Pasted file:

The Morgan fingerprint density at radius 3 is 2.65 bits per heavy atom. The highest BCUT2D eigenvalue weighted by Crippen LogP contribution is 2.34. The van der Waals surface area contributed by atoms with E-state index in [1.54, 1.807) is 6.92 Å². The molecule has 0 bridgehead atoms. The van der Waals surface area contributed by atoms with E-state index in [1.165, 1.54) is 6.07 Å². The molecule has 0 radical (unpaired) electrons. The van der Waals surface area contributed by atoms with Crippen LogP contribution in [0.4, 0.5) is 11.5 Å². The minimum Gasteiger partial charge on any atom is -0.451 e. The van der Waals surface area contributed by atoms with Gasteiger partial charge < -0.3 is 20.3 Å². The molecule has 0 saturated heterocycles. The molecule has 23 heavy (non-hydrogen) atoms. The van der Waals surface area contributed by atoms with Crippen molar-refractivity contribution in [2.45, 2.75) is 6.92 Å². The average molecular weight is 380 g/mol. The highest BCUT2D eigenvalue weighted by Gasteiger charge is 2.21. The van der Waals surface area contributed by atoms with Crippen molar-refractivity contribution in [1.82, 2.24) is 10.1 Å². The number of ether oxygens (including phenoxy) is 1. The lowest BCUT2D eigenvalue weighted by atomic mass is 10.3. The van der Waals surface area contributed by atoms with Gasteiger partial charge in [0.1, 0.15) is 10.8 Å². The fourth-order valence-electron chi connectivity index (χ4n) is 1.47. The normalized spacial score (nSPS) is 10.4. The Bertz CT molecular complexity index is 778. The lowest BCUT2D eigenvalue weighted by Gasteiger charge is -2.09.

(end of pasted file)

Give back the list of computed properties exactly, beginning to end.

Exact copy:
The Morgan fingerprint density at radius 3 is 2.65 bits per heavy atom. The highest BCUT2D eigenvalue weighted by Crippen LogP contribution is 2.34. The van der Waals surface area contributed by atoms with E-state index in [1.54, 1.807) is 6.92 Å². The molecule has 0 bridgehead atoms. The van der Waals surface area contributed by atoms with E-state index in [1.165, 1.54) is 6.07 Å². The molecule has 0 radical (unpaired) electrons. The van der Waals surface area contributed by atoms with Crippen LogP contribution in [0.4, 0.5) is 11.5 Å². The minimum Gasteiger partial charge on any atom is -0.451 e. The van der Waals surface area contributed by atoms with Gasteiger partial charge < -0.3 is 20.3 Å². The molecule has 0 saturated heterocycles. The molecule has 23 heavy (non-hydrogen) atoms. The van der Waals surface area contributed by atoms with Crippen molar-refractivity contribution in [2.45, 2.75) is 6.92 Å². The average molecular weight is 380 g/mol. The highest BCUT2D eigenvalue weighted by Gasteiger charge is 2.21. The van der Waals surface area contributed by atoms with Crippen molar-refractivity contribution in [1.82, 2.24) is 10.1 Å². The number of ether oxygens (including phenoxy) is 1. The lowest BCUT2D eigenvalue weighted by atomic mass is 10.3. The van der Waals surface area contributed by atoms with Gasteiger partial charge in [0.1, 0.15) is 10.8 Å². The fourth-order valence-electron chi connectivity index (χ4n) is 1.47. The normalized spacial score (nSPS) is 10.4. The Bertz CT molecular complexity index is 778. The lowest BCUT2D eigenvalue weighted by Gasteiger charge is -2.09.